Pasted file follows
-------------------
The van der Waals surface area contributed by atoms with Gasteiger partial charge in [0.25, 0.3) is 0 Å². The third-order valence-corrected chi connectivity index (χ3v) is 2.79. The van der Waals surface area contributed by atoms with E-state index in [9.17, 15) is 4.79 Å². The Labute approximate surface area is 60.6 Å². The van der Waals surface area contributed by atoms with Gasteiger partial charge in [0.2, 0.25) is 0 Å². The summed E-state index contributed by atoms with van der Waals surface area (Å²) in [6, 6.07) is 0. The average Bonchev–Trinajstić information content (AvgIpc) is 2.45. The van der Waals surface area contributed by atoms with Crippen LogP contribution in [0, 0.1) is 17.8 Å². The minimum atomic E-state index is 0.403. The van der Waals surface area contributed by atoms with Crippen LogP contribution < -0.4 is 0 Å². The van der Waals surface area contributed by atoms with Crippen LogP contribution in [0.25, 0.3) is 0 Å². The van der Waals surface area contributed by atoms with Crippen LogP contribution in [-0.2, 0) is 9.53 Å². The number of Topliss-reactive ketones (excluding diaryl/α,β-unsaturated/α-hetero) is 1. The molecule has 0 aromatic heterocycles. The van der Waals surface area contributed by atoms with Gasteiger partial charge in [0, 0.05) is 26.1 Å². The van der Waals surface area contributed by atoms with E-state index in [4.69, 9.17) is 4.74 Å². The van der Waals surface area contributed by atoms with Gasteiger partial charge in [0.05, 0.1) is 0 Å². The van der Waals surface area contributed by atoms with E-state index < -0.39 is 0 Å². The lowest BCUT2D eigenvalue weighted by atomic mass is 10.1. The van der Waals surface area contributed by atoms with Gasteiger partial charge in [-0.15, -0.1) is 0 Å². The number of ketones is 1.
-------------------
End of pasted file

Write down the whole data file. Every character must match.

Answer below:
The van der Waals surface area contributed by atoms with Gasteiger partial charge in [0.25, 0.3) is 0 Å². The third-order valence-corrected chi connectivity index (χ3v) is 2.79. The van der Waals surface area contributed by atoms with E-state index in [9.17, 15) is 4.79 Å². The Labute approximate surface area is 60.6 Å². The van der Waals surface area contributed by atoms with Gasteiger partial charge in [0.2, 0.25) is 0 Å². The summed E-state index contributed by atoms with van der Waals surface area (Å²) in [6, 6.07) is 0. The average Bonchev–Trinajstić information content (AvgIpc) is 2.45. The van der Waals surface area contributed by atoms with Crippen LogP contribution in [0, 0.1) is 17.8 Å². The minimum atomic E-state index is 0.403. The van der Waals surface area contributed by atoms with Crippen LogP contribution < -0.4 is 0 Å². The van der Waals surface area contributed by atoms with Crippen LogP contribution in [0.25, 0.3) is 0 Å². The van der Waals surface area contributed by atoms with Crippen LogP contribution in [-0.2, 0) is 9.53 Å². The number of Topliss-reactive ketones (excluding diaryl/α,β-unsaturated/α-hetero) is 1. The molecule has 0 aromatic heterocycles. The van der Waals surface area contributed by atoms with Gasteiger partial charge in [0, 0.05) is 26.1 Å². The van der Waals surface area contributed by atoms with E-state index in [4.69, 9.17) is 4.74 Å². The van der Waals surface area contributed by atoms with Gasteiger partial charge in [0.05, 0.1) is 0 Å². The van der Waals surface area contributed by atoms with E-state index < -0.39 is 0 Å². The lowest BCUT2D eigenvalue weighted by atomic mass is 10.1. The van der Waals surface area contributed by atoms with Gasteiger partial charge in [-0.15, -0.1) is 0 Å². The number of ketones is 1.